UWGB Childcare Program Brings Dogs to Campus

By Iris Shipley, Rianna Jones, Ashley Harrison, & Grace Prust


The Phoenix Childcare Program hosted the event Read to a Dog on April 15th at the University of Wisconsin-Green Bay campus.

The goal of the event was to help children of students and community members practice their reading skills. Read to a Dog brought therapy dogs to campus to create an environment for kids to practice reading. Dogs can’t judge someone’s ability to read, so the idea is it will help encourage kids to practice their reading skills.

The event started at 9 AM. Four dogs and their handlers from Packerland Kennels attended as volunteers to listen to the reading. All of the dogs have participated in volunteer events like this before. Two of them have been doing this since they were still puppies, while one of the dogs, Winston, has only done this a couple of times. According to the owners, all of these dogs love people. The Childcare Program provided a large selection of books to choose from if the children didn’t bring their own.

A table of books, coloring books, and other activities. If the children were tired of reading to the dogs, they were welcome to use the coloring books and crayons. Photo: Iris Shipley

Kayla Testroete, an intern for the Phoenix Childcare Program and Dean of Students Office, says the program was “hopeful that if we pair [reading] with something that is encouraging and fun for children that it will encourage them to read more.” She continued to say that as literacy rates have gone down with the rise of technology, it’s important to find other ways to engage children.

According to WiseVoter.com, the state of Wisconsin is listed as number 12 out of 51 in the United States in literacy rates. 21% or 43 million adults in the states have low literacy skills, which ultimately impacts the economy negatively. Many community members like Kay Voss say they’ve heard that the Green Bay public schools aren’t the best, but beyond that, they do not know much about literacy rates.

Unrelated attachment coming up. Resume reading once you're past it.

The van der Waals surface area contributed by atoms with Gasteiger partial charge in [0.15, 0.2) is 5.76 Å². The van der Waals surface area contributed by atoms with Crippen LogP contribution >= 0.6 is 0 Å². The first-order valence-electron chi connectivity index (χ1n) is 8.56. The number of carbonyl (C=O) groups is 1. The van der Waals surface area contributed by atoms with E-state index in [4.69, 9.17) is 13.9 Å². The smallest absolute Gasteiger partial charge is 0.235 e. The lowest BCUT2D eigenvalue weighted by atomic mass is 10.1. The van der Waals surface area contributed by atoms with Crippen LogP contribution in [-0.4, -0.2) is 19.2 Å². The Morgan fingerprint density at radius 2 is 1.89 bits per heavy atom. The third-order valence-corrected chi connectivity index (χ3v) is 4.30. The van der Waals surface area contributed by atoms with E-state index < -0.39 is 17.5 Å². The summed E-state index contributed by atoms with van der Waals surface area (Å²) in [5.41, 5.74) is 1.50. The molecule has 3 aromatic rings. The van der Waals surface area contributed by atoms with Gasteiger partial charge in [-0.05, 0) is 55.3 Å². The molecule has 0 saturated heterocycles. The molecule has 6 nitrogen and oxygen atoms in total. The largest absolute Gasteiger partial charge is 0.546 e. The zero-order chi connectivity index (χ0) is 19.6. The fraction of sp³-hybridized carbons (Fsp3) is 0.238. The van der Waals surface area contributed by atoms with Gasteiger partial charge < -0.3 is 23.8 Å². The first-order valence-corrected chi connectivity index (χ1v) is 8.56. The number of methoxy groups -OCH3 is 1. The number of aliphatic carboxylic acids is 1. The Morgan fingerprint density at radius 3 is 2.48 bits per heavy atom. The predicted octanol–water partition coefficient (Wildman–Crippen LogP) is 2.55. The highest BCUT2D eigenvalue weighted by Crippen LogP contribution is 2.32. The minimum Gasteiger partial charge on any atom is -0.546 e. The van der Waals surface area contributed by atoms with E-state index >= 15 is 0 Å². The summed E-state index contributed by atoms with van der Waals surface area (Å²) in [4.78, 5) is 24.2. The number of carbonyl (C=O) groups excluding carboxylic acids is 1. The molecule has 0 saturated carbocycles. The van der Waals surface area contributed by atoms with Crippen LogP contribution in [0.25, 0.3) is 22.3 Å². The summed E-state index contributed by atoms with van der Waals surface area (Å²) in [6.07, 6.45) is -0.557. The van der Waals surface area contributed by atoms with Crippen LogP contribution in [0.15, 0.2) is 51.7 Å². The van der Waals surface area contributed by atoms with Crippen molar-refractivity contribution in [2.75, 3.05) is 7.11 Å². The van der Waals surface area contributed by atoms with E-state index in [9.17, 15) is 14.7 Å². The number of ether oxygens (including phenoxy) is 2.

Voss says, “I think that any opportunity for them to read or even just to look at books depending on their age right if they’re not able to read yet hopefully brings them the joy of reading to them.”

Community member Kennedy Voss reads a story to a dog and his owner. All dogs in the volunteer program are part of the Packerland kennel club. The dog in this photo has participated in many of these school volunteer events. Photo: Iris Shipley

A new community member Haylee Hoffman from the state of Mississippi says she has seen a drastic change in her children’s reading abilities since coming to Wisconsin. Mississippi is ranked one of the lowest literacy states, listed as the fourth lowest for literacy rates. She says that this event was a nice, educational, and exciting event for the kids to get out. Hoffman says, “The kids loved it, and I was able to see their improvement firsthand. I would go to this event again for sure.”

Childcare Intern Pachee Stern says she expects the program will do this kind of event year-round. The program has hosted other events in the past as well, like a holiday wrapping party during the fall semester. UW-Green Bay students with children or dependents were invited to come and wrap gifts in a quiet environment.

Besides events like Read to a Dog, the Phoenix Childcare Program helps students in a variety of other ways. Students who have children or dependents can apply for a grant through the program to help with daycare and childcare costs. Pachee describes the two different kinds of grants. “One is a licensed care center for those using a licensed daycare center that is licensed through Wisconsin. We also have a grant for those using non-licensed, so one using a family, neighbor in-home childcare that isn’t licensed.” She explains that finding licensed care can be difficult and expensive for some families, so this gives students more options.

Students who are expecting a baby or who have just given birth can also receive help from the program. A child has to be six weeks old to qualify for the grant, but Pachee says, “Whoever’s in this position in this program will help support you find resources outside of school… because we know as a parenting student there are many more barriers than to just come in class.”

For questions about the Phoenix Childcare Program or their events, contact childcare@uwgb.edu.

Sources: “Literacy Rate by State 2023.” Wisevoter, 13 Apr. 2023, https://wisevoter.com/state-rankings/literacy-rate-by-state/.

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